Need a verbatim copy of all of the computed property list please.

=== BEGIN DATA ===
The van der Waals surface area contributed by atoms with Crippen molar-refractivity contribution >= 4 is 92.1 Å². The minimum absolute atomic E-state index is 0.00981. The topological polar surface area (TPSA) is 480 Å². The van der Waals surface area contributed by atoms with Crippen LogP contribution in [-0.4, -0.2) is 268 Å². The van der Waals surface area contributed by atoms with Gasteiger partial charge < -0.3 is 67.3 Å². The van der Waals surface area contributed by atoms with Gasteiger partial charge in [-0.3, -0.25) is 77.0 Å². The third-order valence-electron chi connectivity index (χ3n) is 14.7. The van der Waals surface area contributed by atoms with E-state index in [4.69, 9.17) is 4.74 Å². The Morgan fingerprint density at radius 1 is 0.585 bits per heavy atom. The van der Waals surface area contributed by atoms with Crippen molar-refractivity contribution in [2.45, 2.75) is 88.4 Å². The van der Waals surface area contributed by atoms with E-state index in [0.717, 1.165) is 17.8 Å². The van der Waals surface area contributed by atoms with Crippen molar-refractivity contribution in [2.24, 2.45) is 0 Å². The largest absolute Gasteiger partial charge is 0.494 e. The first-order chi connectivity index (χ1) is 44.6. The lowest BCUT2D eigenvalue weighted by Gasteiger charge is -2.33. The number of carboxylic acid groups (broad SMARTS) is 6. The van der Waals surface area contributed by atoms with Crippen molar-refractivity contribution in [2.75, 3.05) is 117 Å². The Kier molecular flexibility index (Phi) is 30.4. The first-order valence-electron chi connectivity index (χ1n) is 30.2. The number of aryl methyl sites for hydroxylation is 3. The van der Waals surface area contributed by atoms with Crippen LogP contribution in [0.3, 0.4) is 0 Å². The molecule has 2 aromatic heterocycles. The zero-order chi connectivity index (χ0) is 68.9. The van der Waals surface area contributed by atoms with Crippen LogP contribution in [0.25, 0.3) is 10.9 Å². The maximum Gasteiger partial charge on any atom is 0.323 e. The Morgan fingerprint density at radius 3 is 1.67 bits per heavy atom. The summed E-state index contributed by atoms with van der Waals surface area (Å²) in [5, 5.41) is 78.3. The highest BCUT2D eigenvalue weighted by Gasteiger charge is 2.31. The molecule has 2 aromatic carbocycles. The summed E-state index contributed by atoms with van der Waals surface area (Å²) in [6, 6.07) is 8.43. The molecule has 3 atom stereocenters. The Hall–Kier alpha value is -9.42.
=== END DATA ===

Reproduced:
The van der Waals surface area contributed by atoms with Crippen molar-refractivity contribution >= 4 is 92.1 Å². The minimum absolute atomic E-state index is 0.00981. The topological polar surface area (TPSA) is 480 Å². The van der Waals surface area contributed by atoms with Crippen LogP contribution in [-0.4, -0.2) is 268 Å². The van der Waals surface area contributed by atoms with Gasteiger partial charge < -0.3 is 67.3 Å². The van der Waals surface area contributed by atoms with Gasteiger partial charge in [-0.3, -0.25) is 77.0 Å². The third-order valence-electron chi connectivity index (χ3n) is 14.7. The van der Waals surface area contributed by atoms with E-state index in [4.69, 9.17) is 4.74 Å². The Morgan fingerprint density at radius 1 is 0.585 bits per heavy atom. The van der Waals surface area contributed by atoms with Crippen molar-refractivity contribution in [2.45, 2.75) is 88.4 Å². The van der Waals surface area contributed by atoms with E-state index in [0.717, 1.165) is 17.8 Å². The van der Waals surface area contributed by atoms with Crippen molar-refractivity contribution in [2.24, 2.45) is 0 Å². The largest absolute Gasteiger partial charge is 0.494 e. The first-order chi connectivity index (χ1) is 44.6. The lowest BCUT2D eigenvalue weighted by Gasteiger charge is -2.33. The number of carboxylic acid groups (broad SMARTS) is 6. The van der Waals surface area contributed by atoms with Crippen molar-refractivity contribution in [2.75, 3.05) is 117 Å². The Kier molecular flexibility index (Phi) is 30.4. The first-order valence-electron chi connectivity index (χ1n) is 30.2. The number of aryl methyl sites for hydroxylation is 3. The van der Waals surface area contributed by atoms with Crippen LogP contribution in [0.3, 0.4) is 0 Å². The molecule has 2 aromatic heterocycles. The zero-order chi connectivity index (χ0) is 68.9. The van der Waals surface area contributed by atoms with Crippen LogP contribution in [0.25, 0.3) is 10.9 Å². The maximum Gasteiger partial charge on any atom is 0.323 e. The Morgan fingerprint density at radius 3 is 1.67 bits per heavy atom. The summed E-state index contributed by atoms with van der Waals surface area (Å²) in [5, 5.41) is 78.3. The highest BCUT2D eigenvalue weighted by Gasteiger charge is 2.31. The molecule has 2 aromatic carbocycles. The summed E-state index contributed by atoms with van der Waals surface area (Å²) in [6, 6.07) is 8.43. The molecule has 3 atom stereocenters. The Hall–Kier alpha value is -9.42.